For most Concordia students, the announcement last spring of Fjelstad’s closing shocked many students and staff. Rumors were spread about a sudden, dramatic decrease in enrollment for the incoming freshmen class. However, people who have been looking at the numbers for the past few years though can tell you that there is nothing sudden about this. The fact is, less and less students come to Concordia each year.

While the rumors of a major decrease in class size were generally believed to be exaggerations, the official Concordia enrollment numbers don’t lie. According to recent college enrollment statistics, in the fall of 2013, the incoming freshmen class composed of 684 new students. For the fall of 2014, only 540 first-year students came to the college. Granted, the issue is not specific to Concordia – private colleges nationwide face a decreasing number of students.

According to Samantha Axvig, Student Recruitment Director at Concordia, the last 10 years have yielded a decreasing number of students graduating high school. Unfortunately, this trend is even more pronounced in the Midwest. With shrinking class sizes, the pool of students for colleges to recruit is reduced to an even smaller number than it was before. Axvig said as diversity in the Midwest increases, recruiters are having to adapt.

“The students that are traditionally looking at Concordia, that demographic is in a steeper decline,” Axvig said.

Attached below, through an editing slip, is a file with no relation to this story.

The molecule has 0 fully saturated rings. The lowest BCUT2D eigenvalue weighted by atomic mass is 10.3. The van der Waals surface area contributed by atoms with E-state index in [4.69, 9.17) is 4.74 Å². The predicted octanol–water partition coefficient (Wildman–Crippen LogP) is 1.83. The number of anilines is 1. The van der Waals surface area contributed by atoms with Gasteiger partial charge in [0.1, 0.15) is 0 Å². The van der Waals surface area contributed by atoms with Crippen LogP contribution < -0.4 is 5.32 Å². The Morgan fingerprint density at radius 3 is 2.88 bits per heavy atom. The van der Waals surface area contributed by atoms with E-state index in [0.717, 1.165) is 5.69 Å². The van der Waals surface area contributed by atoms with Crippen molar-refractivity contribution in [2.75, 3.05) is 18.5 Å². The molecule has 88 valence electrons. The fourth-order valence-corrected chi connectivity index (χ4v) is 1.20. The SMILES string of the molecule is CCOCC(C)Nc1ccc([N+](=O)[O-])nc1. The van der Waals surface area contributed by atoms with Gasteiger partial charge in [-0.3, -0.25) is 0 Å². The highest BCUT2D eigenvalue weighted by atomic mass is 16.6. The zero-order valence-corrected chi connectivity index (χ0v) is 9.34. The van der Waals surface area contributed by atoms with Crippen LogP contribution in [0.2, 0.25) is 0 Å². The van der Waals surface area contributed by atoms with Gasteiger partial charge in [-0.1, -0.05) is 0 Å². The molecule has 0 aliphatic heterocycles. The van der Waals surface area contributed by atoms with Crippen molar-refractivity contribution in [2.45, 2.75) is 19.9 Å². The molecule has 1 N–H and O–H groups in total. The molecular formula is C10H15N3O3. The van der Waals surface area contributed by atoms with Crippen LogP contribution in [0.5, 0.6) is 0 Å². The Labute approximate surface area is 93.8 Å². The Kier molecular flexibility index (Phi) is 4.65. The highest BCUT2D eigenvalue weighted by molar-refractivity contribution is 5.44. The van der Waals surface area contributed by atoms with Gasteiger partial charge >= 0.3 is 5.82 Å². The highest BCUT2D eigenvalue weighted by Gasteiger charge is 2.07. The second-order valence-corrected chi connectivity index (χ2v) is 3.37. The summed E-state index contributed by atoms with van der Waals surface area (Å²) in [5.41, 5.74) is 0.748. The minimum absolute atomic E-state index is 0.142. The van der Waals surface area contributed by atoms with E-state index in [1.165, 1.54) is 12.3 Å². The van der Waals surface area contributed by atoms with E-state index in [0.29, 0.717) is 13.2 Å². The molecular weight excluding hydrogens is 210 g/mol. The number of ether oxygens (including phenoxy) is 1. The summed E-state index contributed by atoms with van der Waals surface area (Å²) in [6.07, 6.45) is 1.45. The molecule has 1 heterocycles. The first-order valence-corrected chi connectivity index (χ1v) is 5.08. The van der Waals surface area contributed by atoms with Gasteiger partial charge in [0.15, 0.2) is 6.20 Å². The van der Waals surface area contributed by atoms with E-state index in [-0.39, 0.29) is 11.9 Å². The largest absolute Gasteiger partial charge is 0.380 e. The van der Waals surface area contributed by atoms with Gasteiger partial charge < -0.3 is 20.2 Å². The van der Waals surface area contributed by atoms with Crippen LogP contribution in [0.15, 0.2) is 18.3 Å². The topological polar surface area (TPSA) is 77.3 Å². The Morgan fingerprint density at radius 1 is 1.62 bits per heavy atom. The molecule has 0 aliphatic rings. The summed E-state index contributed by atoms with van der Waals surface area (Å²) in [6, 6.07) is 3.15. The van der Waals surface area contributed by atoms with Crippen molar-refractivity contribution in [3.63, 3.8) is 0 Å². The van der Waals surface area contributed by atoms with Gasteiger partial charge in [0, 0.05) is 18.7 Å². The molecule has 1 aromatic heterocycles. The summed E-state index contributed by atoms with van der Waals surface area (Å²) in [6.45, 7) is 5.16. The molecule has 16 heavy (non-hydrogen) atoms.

At the beginning of the 2013 academic year, only eight percent of Concordia’s students were of a non-caucasian variety. Axvig claims learning to recruit a more diverse group of students is not going to be something Concordia will learn overnight – it’s a large learning curve.

Private schools are being hit especially hard and must now recruit in new places.

“We’re seeing colleges from across the United States recruiting in our marketplace now that weren’t recruiting there before,” said Eric Addington, Interim Director of Enrollment at Concordia. According to Addington, there is more competition for recruitment.

Besides developing new recruiting techniques, Concordia also works hard to improve retention. Concordia President William Craft made a retention goal of 90 percent, which Concordia has not yet been able to meet.

Total enrollment shows a retention rate of 83 percent between the 2013-2014 academic year and the 2014-2015 year, according to college enrollment statistics. This is an improvement from the previous year’s retention of 80 percent but still falls short of the President’s goal.

To work on keeping students at Concordia, the faculty works hard to make students more comfortable and happy.

According to Dr. Sue Oatey, Vice President and Dean of Student Affairs, Concordia hopes to enhance career initiative and connect current students with alumni for internships and jobs.

“We’ve got alums all over the place,” Oatey said. “It’s possible to get students and alumni connected all around the country.”

Oatey said Concordia faculty members intend to integrate Concordia students into the real world and avoid a common campus “bubble.” This was addressed by working groups this summer as they focused on a more integrative education for students. Currently, Concordia means to find non-traditional educational opportunities such as study abroad, research, and internships. The goal is to be able to tell prospective students “if you come here, this is how we’re going to help you be successful,” Oatey said.